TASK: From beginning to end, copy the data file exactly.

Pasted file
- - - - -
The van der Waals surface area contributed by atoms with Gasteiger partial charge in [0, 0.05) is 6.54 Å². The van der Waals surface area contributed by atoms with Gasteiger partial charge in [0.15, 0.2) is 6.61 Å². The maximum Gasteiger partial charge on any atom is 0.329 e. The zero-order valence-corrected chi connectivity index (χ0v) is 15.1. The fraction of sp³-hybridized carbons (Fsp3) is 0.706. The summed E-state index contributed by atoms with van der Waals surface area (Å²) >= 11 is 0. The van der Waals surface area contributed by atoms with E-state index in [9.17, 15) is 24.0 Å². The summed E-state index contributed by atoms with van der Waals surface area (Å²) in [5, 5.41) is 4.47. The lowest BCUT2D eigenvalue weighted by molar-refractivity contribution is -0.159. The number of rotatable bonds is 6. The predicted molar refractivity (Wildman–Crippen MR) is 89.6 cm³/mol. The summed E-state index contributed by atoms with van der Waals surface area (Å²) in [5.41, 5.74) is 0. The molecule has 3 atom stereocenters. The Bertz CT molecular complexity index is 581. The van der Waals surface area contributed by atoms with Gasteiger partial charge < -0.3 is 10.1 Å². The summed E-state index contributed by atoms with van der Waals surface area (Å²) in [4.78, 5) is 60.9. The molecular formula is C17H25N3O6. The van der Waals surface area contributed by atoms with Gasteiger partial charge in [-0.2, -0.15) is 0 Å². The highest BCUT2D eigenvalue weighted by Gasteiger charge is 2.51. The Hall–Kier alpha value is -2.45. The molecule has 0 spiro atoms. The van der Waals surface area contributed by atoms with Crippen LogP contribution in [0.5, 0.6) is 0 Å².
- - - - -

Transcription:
The van der Waals surface area contributed by atoms with Gasteiger partial charge in [0, 0.05) is 6.54 Å². The van der Waals surface area contributed by atoms with Gasteiger partial charge in [0.15, 0.2) is 6.61 Å². The maximum Gasteiger partial charge on any atom is 0.329 e. The zero-order valence-corrected chi connectivity index (χ0v) is 15.1. The fraction of sp³-hybridized carbons (Fsp3) is 0.706. The summed E-state index contributed by atoms with van der Waals surface area (Å²) >= 11 is 0. The van der Waals surface area contributed by atoms with E-state index in [9.17, 15) is 24.0 Å². The summed E-state index contributed by atoms with van der Waals surface area (Å²) in [5, 5.41) is 4.47. The lowest BCUT2D eigenvalue weighted by molar-refractivity contribution is -0.159. The number of rotatable bonds is 6. The predicted molar refractivity (Wildman–Crippen MR) is 89.6 cm³/mol. The summed E-state index contributed by atoms with van der Waals surface area (Å²) in [5.41, 5.74) is 0. The molecule has 3 atom stereocenters. The Bertz CT molecular complexity index is 581. The van der Waals surface area contributed by atoms with Gasteiger partial charge < -0.3 is 10.1 Å². The summed E-state index contributed by atoms with van der Waals surface area (Å²) in [4.78, 5) is 60.9. The molecular formula is C17H25N3O6. The van der Waals surface area contributed by atoms with Gasteiger partial charge in [-0.2, -0.15) is 0 Å². The highest BCUT2D eigenvalue weighted by Gasteiger charge is 2.51. The Hall–Kier alpha value is -2.45. The molecule has 0 spiro atoms. The van der Waals surface area contributed by atoms with Crippen LogP contribution in [0.5, 0.6) is 0 Å².